Max Lord’s Deal

Max Lord, the president of Black Gold International, symbolizes corporations, Wall Street, and politics. He’s the embodiment of a successful businessperson in the 1980s. If you see similarities between Max and 1980s Trump, you’re not incorrect. Jenkins said they weren’t trying to make it a point or trying to make it political, but they definitely looked at Trump, as they did at any successful business mavericks in that area. Though, Hemming points out Lord has quite a lot of money but not so much taste in clothing or tailoring. Hmm.

“He doesn’t have the polish,” Pedro Pascal said. “I was looking at Gordon Gecko, you know? And I understood that wasn’t—he’s [Max] not slick like that. He’d love to be. He wishes he was.”

He’s trying to be. Self-obsessed and entrepreneurial, Lord airs infomercials selling the American dream. He’s persuasive, enough to capture a wide audience. Charles Roven painted a sly portrait of Lord, remarking, “Black Gold is synonymous with oil, so he’s a guy who, in particular, is trying to get people who normally think they can’t afford to invest in something that could give them riches, because they don’t have enough money—he’ll take any amount of money.”

In Which Pedro Pascal Is a Nerd

Even TV and movie stars have their moments of geeking out. Pascal experienced that when he saw in Gal Gadot in her Wonder Woman costume for the first time. He said, “It is a pretty nerdy feeling that you get. Even just meeting her for the first time. And the feeling that you have—you don’t ever really get used to it. She comes in and she greets you with this really warm smile and is like ‘Let’s get a burger on Saturday. I want a f**king burger. Let’s get one.’ And she’s in a Wonder Woman outfit. And you’re just like ‘This is cool. This is really cool.'”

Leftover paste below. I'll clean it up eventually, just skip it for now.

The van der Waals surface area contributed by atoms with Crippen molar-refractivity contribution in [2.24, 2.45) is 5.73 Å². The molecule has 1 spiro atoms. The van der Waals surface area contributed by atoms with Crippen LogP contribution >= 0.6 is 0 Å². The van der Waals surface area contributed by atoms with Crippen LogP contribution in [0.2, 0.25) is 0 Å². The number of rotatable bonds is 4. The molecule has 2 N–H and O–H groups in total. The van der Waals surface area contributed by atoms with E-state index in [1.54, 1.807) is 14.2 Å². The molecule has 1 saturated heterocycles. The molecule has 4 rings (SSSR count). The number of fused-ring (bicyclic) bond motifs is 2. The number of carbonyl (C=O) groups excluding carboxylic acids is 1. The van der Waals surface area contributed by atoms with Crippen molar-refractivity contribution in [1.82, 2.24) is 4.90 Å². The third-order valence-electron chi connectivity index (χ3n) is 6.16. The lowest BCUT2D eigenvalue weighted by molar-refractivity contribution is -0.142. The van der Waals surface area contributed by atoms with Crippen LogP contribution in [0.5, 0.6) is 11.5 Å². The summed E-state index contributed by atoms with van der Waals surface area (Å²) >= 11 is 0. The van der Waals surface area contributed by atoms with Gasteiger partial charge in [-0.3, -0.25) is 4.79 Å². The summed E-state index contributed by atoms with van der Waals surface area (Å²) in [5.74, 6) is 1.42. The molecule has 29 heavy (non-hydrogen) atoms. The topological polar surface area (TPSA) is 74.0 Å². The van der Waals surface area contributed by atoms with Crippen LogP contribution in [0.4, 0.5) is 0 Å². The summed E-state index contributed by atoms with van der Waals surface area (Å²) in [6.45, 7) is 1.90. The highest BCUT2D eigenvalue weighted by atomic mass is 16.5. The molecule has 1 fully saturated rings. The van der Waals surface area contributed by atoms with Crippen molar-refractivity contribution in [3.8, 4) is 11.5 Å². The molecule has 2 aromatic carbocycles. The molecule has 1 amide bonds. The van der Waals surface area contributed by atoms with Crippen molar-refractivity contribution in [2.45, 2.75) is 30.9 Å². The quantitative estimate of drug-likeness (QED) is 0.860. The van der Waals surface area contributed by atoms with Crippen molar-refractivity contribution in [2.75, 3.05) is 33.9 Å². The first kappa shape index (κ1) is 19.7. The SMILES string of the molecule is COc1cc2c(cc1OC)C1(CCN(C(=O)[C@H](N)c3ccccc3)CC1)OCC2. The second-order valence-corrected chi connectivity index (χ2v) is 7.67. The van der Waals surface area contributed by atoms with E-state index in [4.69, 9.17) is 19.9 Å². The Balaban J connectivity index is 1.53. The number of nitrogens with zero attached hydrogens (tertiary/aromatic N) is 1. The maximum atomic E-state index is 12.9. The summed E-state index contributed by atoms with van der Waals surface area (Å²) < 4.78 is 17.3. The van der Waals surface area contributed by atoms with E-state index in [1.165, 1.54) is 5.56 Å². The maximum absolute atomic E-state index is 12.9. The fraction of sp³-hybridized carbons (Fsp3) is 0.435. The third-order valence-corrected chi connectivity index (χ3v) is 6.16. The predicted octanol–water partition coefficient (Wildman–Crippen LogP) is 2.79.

What About Diana and Steve?
Steve Trevor and Diana Prince dance

Warner Bros.

“It’s fantastic and it’s great and it’s very romantic,” Gadot said about Diana and Steve’s reunion. She continued, “Steve was her first love and the first man she ever fell in love with. And she was very young when she met him. He opened her eyes and discovered the world for her. In a way, literally with romance and with the world itself. Now their relationship is much more mature and there’s been so many longings. It’s true that you know what you had only after you lose it.”

And their enemy isn’t as apparent this time either. Instead of confronting an army or a god of war influencing humanity, Steve and Diana face unchecked greed and desire.

And Steve Is Back How, Exactly?

Everyone we spoke with on set remained tight-lipped about how Steve Trevor returns from the dead. But connecting the dots, we can surmise it’s to do with Max Lord. Regardless of the whens and whys, Jenkins wanted to bring Steve back to make the story cohesive. She loved Diana and Steve together, as well as Gadot and Pine, but it was more about bringing him back because of the narrative.